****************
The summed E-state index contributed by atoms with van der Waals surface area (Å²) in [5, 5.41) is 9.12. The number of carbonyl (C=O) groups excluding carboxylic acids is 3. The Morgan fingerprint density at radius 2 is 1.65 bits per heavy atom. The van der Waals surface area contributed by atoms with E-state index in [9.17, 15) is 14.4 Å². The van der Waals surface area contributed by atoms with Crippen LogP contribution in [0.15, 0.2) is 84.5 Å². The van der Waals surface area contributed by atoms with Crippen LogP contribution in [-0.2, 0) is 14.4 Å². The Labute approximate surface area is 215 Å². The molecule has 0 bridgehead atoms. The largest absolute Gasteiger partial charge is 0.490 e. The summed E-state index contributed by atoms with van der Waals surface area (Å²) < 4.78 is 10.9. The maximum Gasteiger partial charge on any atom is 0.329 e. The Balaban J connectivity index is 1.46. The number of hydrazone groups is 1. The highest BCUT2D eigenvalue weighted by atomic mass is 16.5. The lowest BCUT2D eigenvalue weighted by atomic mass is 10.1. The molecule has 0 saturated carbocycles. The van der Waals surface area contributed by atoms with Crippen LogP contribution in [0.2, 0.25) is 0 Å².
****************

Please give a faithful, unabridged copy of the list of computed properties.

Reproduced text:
The summed E-state index contributed by atoms with van der Waals surface area (Å²) in [5, 5.41) is 9.12. The number of carbonyl (C=O) groups excluding carboxylic acids is 3. The Morgan fingerprint density at radius 2 is 1.65 bits per heavy atom. The van der Waals surface area contributed by atoms with E-state index in [9.17, 15) is 14.4 Å². The van der Waals surface area contributed by atoms with Crippen LogP contribution in [0.15, 0.2) is 84.5 Å². The van der Waals surface area contributed by atoms with Crippen LogP contribution in [-0.2, 0) is 14.4 Å². The Labute approximate surface area is 215 Å². The molecule has 0 bridgehead atoms. The largest absolute Gasteiger partial charge is 0.490 e. The summed E-state index contributed by atoms with van der Waals surface area (Å²) < 4.78 is 10.9. The maximum Gasteiger partial charge on any atom is 0.329 e. The Balaban J connectivity index is 1.46. The number of hydrazone groups is 1. The highest BCUT2D eigenvalue weighted by atomic mass is 16.5. The lowest BCUT2D eigenvalue weighted by atomic mass is 10.1. The molecule has 0 saturated carbocycles. The van der Waals surface area contributed by atoms with Crippen LogP contribution in [0.2, 0.25) is 0 Å².